Because Lear is capable of change, he becomes a tragic hero; because Antigone is incapable of change, she never becomes a tragic heroine.
Aristotle defines a tragic hero as someone, usually a male, who “falls from a high place mainly due to their fatal flaw.” During the highest point of the tragic hero’s life, something is revealed to the protagonist causing a reversal in their fortune. This reversal of fortune is caused by the flaw in their character. Tragedy evokes catharsis, a feeling of pity for the protagonist in the audience. While both the characters of Lear and Antigone possess some tragic features required to be a tragic hero, only one proves to be the true tragic hero. Antigone can be considered a tragic hero, because tragic heroes have several qualities; they are royal, they have a tragic flaw that leads to their downfall, they have an unhappy ending, and lastly the character is worthy of concern. Antigone in ‘Burial at Thebes’ is an elevated character. This is shown through her bloodline in several ways. First, her father was Oedipus, who was the former king of Thebes. Also, her brothers were Polynieces and Eteocles, who were supposed to rule Thebes with each brother switching off each year, until they both died in a civil war. Lastly, her uncle is Creon, who was the King of Thebes.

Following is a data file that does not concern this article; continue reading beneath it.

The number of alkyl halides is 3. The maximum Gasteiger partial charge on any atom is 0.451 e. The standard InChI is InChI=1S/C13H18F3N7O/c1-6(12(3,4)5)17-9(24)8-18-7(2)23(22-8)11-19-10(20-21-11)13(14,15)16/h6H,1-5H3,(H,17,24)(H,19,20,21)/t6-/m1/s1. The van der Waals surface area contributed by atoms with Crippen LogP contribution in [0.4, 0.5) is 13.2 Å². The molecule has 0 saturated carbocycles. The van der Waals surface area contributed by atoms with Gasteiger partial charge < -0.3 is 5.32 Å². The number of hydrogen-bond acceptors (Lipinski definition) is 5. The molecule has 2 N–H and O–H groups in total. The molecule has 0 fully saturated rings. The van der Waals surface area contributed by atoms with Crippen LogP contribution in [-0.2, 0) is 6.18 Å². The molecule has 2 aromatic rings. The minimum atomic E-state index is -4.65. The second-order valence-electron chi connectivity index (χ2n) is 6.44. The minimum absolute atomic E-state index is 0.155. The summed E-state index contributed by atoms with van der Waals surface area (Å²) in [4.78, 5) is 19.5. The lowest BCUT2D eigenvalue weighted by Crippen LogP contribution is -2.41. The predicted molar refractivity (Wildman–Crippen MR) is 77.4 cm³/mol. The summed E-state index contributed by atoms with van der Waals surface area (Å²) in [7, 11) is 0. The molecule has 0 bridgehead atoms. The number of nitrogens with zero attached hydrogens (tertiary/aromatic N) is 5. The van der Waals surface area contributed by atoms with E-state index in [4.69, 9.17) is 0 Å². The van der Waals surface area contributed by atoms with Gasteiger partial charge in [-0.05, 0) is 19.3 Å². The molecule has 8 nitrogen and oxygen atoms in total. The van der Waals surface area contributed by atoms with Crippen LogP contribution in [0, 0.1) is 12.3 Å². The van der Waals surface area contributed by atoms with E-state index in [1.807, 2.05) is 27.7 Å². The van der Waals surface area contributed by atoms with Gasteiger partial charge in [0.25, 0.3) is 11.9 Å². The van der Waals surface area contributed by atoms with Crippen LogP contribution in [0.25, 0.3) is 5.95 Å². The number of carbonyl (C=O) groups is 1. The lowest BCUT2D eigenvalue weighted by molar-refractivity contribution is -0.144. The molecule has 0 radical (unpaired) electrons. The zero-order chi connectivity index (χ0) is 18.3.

Antigone also has a tragic flaw, her hubris and head-strongness. Because she is so head-strong and stubborn, she will not denounce her decision to bury her brother Polynieces as that is what she believes to be right. Although burying her brother would mean going against Creon’s man-made laws, she is determined to bury Polynieces as it would be doing right by her brother and the Gods above. She uses a rhetorical question directed at Creon to highlight this “Was I going to honour you, or honour Gods?” Sophocles proves that Antigone is not a tragic hero because of her inability to take responsibility for her own hand in her downfall, instead opting to lay blame on...
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